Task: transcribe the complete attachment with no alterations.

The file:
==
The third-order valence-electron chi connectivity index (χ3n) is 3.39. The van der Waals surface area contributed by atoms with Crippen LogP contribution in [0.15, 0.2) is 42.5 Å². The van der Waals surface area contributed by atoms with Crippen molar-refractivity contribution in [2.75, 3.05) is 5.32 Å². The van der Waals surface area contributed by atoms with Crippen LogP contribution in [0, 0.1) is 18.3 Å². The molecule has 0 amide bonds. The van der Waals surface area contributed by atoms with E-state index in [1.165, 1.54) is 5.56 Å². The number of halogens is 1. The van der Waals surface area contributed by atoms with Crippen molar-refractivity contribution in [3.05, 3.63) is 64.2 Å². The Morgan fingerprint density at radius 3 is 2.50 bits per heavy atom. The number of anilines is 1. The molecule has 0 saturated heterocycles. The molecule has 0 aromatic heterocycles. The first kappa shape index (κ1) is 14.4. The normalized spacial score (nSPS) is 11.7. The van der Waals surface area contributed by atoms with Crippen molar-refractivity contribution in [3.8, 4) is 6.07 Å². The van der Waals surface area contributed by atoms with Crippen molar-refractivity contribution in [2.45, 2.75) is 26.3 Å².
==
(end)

The third-order valence-electron chi connectivity index (χ3n) is 3.39. The van der Waals surface area contributed by atoms with Crippen LogP contribution in [0.15, 0.2) is 42.5 Å². The van der Waals surface area contributed by atoms with Crippen molar-refractivity contribution in [2.75, 3.05) is 5.32 Å². The van der Waals surface area contributed by atoms with Crippen LogP contribution in [0, 0.1) is 18.3 Å². The molecule has 0 amide bonds. The van der Waals surface area contributed by atoms with E-state index in [1.165, 1.54) is 5.56 Å². The number of halogens is 1. The van der Waals surface area contributed by atoms with Crippen molar-refractivity contribution in [3.05, 3.63) is 64.2 Å². The Morgan fingerprint density at radius 3 is 2.50 bits per heavy atom. The number of anilines is 1. The molecule has 0 saturated heterocycles. The molecule has 0 aromatic heterocycles. The first kappa shape index (κ1) is 14.4. The normalized spacial score (nSPS) is 11.7. The van der Waals surface area contributed by atoms with Crippen molar-refractivity contribution in [3.8, 4) is 6.07 Å². The van der Waals surface area contributed by atoms with Crippen molar-refractivity contribution in [2.45, 2.75) is 26.3 Å².